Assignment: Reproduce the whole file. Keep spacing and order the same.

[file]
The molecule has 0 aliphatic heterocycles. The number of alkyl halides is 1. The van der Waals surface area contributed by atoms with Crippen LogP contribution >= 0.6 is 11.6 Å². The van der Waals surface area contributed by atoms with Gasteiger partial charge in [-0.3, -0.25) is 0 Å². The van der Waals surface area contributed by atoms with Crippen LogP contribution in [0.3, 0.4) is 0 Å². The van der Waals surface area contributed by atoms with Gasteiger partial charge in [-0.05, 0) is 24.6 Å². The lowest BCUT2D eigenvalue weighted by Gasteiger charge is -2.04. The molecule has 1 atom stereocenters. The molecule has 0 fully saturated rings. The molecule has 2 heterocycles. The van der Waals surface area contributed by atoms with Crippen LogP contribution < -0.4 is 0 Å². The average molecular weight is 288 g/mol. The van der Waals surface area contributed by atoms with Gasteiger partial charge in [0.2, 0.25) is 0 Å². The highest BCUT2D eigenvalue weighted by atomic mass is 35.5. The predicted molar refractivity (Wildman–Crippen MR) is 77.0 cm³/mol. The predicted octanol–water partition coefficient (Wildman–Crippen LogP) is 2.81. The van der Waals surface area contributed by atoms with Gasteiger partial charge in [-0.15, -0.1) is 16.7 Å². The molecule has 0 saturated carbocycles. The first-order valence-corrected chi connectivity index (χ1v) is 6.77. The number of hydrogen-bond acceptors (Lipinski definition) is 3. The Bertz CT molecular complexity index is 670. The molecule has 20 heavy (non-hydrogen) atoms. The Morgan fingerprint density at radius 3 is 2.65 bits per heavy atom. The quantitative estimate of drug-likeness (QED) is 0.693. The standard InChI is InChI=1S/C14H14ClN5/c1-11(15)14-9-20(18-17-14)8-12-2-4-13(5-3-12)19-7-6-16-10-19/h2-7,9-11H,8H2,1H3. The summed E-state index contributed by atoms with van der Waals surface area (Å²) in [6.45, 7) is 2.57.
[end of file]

The molecule has 0 aliphatic heterocycles. The number of alkyl halides is 1. The van der Waals surface area contributed by atoms with Crippen LogP contribution >= 0.6 is 11.6 Å². The van der Waals surface area contributed by atoms with Gasteiger partial charge in [-0.3, -0.25) is 0 Å². The van der Waals surface area contributed by atoms with Crippen LogP contribution in [0.3, 0.4) is 0 Å². The van der Waals surface area contributed by atoms with Gasteiger partial charge in [-0.05, 0) is 24.6 Å². The lowest BCUT2D eigenvalue weighted by Gasteiger charge is -2.04. The molecule has 1 atom stereocenters. The molecule has 0 fully saturated rings. The molecule has 2 heterocycles. The van der Waals surface area contributed by atoms with Crippen LogP contribution < -0.4 is 0 Å². The average molecular weight is 288 g/mol. The van der Waals surface area contributed by atoms with Gasteiger partial charge in [0.2, 0.25) is 0 Å². The highest BCUT2D eigenvalue weighted by atomic mass is 35.5. The predicted molar refractivity (Wildman–Crippen MR) is 77.0 cm³/mol. The predicted octanol–water partition coefficient (Wildman–Crippen LogP) is 2.81. The van der Waals surface area contributed by atoms with Gasteiger partial charge in [-0.15, -0.1) is 16.7 Å². The molecule has 0 saturated carbocycles. The first-order valence-corrected chi connectivity index (χ1v) is 6.77. The number of hydrogen-bond acceptors (Lipinski definition) is 3. The Bertz CT molecular complexity index is 670. The molecule has 20 heavy (non-hydrogen) atoms. The Morgan fingerprint density at radius 3 is 2.65 bits per heavy atom. The quantitative estimate of drug-likeness (QED) is 0.693. The standard InChI is InChI=1S/C14H14ClN5/c1-11(15)14-9-20(18-17-14)8-12-2-4-13(5-3-12)19-7-6-16-10-19/h2-7,9-11H,8H2,1H3. The summed E-state index contributed by atoms with van der Waals surface area (Å²) in [6.45, 7) is 2.57.